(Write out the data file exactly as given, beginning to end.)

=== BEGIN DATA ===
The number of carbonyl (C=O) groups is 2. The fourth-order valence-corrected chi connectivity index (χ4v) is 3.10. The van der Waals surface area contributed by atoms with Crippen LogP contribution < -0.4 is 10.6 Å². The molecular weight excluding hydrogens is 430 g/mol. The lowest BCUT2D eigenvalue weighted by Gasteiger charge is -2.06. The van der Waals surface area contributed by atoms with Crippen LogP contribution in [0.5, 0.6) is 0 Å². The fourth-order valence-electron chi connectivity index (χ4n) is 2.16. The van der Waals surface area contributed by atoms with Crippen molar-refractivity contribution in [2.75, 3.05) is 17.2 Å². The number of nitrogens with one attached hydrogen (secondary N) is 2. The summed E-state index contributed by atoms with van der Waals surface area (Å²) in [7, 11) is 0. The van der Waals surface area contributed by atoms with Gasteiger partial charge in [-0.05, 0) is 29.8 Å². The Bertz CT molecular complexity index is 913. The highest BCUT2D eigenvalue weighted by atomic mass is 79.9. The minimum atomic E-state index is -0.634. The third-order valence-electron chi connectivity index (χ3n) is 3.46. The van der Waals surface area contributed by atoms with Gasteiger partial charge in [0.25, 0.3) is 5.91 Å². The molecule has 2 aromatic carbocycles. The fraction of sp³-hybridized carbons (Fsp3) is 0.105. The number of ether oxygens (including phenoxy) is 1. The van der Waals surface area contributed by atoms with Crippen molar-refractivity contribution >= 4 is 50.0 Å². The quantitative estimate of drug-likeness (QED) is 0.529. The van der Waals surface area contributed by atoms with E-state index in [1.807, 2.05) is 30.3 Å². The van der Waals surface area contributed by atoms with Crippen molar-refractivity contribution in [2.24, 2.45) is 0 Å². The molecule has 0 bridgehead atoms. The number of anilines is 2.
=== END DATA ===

The number of carbonyl (C=O) groups is 2. The fourth-order valence-corrected chi connectivity index (χ4v) is 3.10. The van der Waals surface area contributed by atoms with Crippen LogP contribution < -0.4 is 10.6 Å². The molecular weight excluding hydrogens is 430 g/mol. The lowest BCUT2D eigenvalue weighted by Gasteiger charge is -2.06. The van der Waals surface area contributed by atoms with Crippen LogP contribution in [0.5, 0.6) is 0 Å². The fourth-order valence-electron chi connectivity index (χ4n) is 2.16. The van der Waals surface area contributed by atoms with Crippen molar-refractivity contribution in [2.75, 3.05) is 17.2 Å². The number of nitrogens with one attached hydrogen (secondary N) is 2. The summed E-state index contributed by atoms with van der Waals surface area (Å²) in [7, 11) is 0. The van der Waals surface area contributed by atoms with Gasteiger partial charge in [-0.05, 0) is 29.8 Å². The Bertz CT molecular complexity index is 913. The highest BCUT2D eigenvalue weighted by atomic mass is 79.9. The minimum atomic E-state index is -0.634. The third-order valence-electron chi connectivity index (χ3n) is 3.46. The van der Waals surface area contributed by atoms with Gasteiger partial charge in [0.25, 0.3) is 5.91 Å². The molecule has 2 aromatic carbocycles. The fraction of sp³-hybridized carbons (Fsp3) is 0.105. The number of ether oxygens (including phenoxy) is 1. The van der Waals surface area contributed by atoms with Crippen molar-refractivity contribution >= 4 is 50.0 Å². The quantitative estimate of drug-likeness (QED) is 0.529. The van der Waals surface area contributed by atoms with E-state index in [1.807, 2.05) is 30.3 Å². The van der Waals surface area contributed by atoms with Crippen molar-refractivity contribution in [2.24, 2.45) is 0 Å². The molecule has 0 bridgehead atoms. The number of anilines is 2.